I will have to doodle some ideas for a 32mm gauge estate railway to determine whether I have anything to gain by creating a garden railway around one theme instead of a design that accommodates everything.

A 1:1 water crane

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(I’m filling the tank on Monson Railroad 4 at the museum grounds in Portland, Maine – using the water crane I financed and helped build)

The Maine Narrow Gauge Railroad Co and Museum uses a water crane to fill the tanks on their historic steam locomotives. Here’s the story:

Back in 2006, my friend Chris Abbott and I visited the museum in December to help out with the annual pre-Christmas train rides. This is a very busy time for the museum so volunteers were most welcome.

One of our tasks was to top up the water in Monson Railroad 4. We would fill the tank every second run. The process involved one person climbing onto the locomotive, while the other passed him a fire hose, then headed into a warehouse across a parking lot to open the water valve. The person on the locomotive would drop the hose into the water in the tank so it wouldn’t thrash about while the filling proceeded. He would then have to yell at the other person to shut off the water before the tank overflowed.

The building where the valve was located had no lights, so it got quite dark at night and the valve was at the opposite side of the warehouse, so there was a lot of scrambling to turn the valve on and off. In between times, the fire hose would simply lie on the ground and drain out.

And that caused problems. Firehoses are designed to sweat, to prevent them from catching fire and when we put down the hose it would get covered in dirt. The next time we filled the tank, we’d drop the hose into the tank’s water and the dirt would come off. Eventually, the dirt clogged a filter so that one of the injectors wouldn’t work. Fortunately, the other was working and we were able to clear the filter to complete the run.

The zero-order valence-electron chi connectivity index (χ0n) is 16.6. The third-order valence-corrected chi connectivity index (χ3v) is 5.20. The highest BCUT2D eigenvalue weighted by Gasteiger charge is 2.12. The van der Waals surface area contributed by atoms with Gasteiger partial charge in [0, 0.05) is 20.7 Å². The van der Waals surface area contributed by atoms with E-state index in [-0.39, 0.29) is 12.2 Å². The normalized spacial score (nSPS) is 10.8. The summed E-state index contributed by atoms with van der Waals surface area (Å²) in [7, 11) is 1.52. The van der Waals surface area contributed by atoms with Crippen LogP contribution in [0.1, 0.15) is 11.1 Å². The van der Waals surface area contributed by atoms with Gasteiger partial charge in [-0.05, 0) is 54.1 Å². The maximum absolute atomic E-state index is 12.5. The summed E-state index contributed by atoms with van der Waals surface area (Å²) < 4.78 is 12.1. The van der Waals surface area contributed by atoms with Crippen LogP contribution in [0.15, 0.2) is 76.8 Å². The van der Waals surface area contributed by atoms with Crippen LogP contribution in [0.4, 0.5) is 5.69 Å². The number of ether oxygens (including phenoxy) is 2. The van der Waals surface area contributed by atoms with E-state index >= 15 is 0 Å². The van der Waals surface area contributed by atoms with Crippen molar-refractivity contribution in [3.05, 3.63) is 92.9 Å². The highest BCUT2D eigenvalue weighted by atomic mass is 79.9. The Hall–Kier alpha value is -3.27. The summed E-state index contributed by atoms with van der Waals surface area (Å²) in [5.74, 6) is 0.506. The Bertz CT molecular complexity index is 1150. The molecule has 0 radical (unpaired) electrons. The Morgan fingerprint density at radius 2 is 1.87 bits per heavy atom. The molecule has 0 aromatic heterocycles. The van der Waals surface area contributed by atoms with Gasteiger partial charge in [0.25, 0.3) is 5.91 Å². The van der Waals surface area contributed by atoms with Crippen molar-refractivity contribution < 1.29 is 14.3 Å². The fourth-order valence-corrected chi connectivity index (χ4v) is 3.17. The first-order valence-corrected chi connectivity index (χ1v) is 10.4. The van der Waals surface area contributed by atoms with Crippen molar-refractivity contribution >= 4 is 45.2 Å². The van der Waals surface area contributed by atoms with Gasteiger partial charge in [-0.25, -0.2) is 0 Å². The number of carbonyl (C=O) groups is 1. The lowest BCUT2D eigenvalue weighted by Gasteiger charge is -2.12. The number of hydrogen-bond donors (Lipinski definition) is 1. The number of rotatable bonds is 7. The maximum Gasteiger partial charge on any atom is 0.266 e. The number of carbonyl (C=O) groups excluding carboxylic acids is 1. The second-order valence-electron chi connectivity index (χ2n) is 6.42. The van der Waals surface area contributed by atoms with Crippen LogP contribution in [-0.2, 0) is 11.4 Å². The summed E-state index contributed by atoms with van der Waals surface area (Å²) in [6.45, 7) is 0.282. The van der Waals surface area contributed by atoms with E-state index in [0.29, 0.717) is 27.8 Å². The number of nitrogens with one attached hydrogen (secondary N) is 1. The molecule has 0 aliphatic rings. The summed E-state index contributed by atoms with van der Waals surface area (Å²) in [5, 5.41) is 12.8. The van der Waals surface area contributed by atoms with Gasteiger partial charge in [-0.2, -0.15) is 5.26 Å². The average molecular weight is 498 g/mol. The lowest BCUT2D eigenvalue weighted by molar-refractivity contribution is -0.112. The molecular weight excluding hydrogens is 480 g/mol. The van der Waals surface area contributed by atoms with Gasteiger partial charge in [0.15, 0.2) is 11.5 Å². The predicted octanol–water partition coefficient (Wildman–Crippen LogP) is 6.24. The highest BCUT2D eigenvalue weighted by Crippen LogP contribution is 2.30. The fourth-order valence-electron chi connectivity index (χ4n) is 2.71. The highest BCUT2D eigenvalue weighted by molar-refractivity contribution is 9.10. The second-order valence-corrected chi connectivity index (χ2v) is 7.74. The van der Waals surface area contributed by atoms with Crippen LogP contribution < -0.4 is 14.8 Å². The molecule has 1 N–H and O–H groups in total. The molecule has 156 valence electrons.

That night over dinner at J’s Oyster, we discussed the problem and by the next day over breakfast at Becky’s Diner, we had a solution: The museum needed a water crane.

When we got home, I talked to my friend Pierre Oliver about this and he agreed to help with the project. This was a great thing, since at the time Pierre worked in a theatre shop that included a fully-equipped welding bay.
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Rather than build an authentic water crane, we opted for something that would be robust enough to stand up to winter in the museum’s seafront location and that could be repositioned with the museum’s front-end loader. That meant all-steel construction, although we drilled the top of the frame for wood deck boards that could be finished in a less-slippery coating.

At the bottom of the frame, we added a connection for the fire hose:
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The hose would be installed before each day’s events thus keep dirt out of the locomotives. Between times, a plastic bag over the end of the water crane would keep the connection clean.